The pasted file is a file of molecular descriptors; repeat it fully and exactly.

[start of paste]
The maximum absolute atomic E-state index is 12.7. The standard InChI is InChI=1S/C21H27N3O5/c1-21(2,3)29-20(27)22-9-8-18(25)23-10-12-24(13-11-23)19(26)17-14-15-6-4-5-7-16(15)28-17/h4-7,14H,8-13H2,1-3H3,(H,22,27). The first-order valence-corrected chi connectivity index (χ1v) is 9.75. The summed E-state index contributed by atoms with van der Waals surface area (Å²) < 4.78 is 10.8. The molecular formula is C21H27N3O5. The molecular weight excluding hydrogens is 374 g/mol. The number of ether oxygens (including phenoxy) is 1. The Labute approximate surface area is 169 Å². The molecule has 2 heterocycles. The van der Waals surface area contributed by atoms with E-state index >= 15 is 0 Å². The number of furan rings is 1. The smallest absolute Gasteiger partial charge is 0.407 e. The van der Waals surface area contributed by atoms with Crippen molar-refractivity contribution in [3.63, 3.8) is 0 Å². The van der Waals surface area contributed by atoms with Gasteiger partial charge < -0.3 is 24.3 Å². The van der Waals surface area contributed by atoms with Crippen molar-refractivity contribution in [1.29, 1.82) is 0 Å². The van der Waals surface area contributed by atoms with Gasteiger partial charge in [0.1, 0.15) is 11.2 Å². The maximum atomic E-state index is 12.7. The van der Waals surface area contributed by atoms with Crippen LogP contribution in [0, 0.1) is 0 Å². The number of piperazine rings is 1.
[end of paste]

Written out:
The maximum absolute atomic E-state index is 12.7. The standard InChI is InChI=1S/C21H27N3O5/c1-21(2,3)29-20(27)22-9-8-18(25)23-10-12-24(13-11-23)19(26)17-14-15-6-4-5-7-16(15)28-17/h4-7,14H,8-13H2,1-3H3,(H,22,27). The first-order valence-corrected chi connectivity index (χ1v) is 9.75. The summed E-state index contributed by atoms with van der Waals surface area (Å²) < 4.78 is 10.8. The molecular formula is C21H27N3O5. The molecular weight excluding hydrogens is 374 g/mol. The number of ether oxygens (including phenoxy) is 1. The Labute approximate surface area is 169 Å². The molecule has 2 heterocycles. The van der Waals surface area contributed by atoms with E-state index >= 15 is 0 Å². The number of furan rings is 1. The smallest absolute Gasteiger partial charge is 0.407 e. The van der Waals surface area contributed by atoms with Crippen molar-refractivity contribution in [3.63, 3.8) is 0 Å². The van der Waals surface area contributed by atoms with Gasteiger partial charge < -0.3 is 24.3 Å². The van der Waals surface area contributed by atoms with Crippen molar-refractivity contribution in [1.29, 1.82) is 0 Å². The van der Waals surface area contributed by atoms with Gasteiger partial charge in [0.1, 0.15) is 11.2 Å². The maximum atomic E-state index is 12.7. The van der Waals surface area contributed by atoms with Crippen LogP contribution in [0, 0.1) is 0 Å². The number of piperazine rings is 1.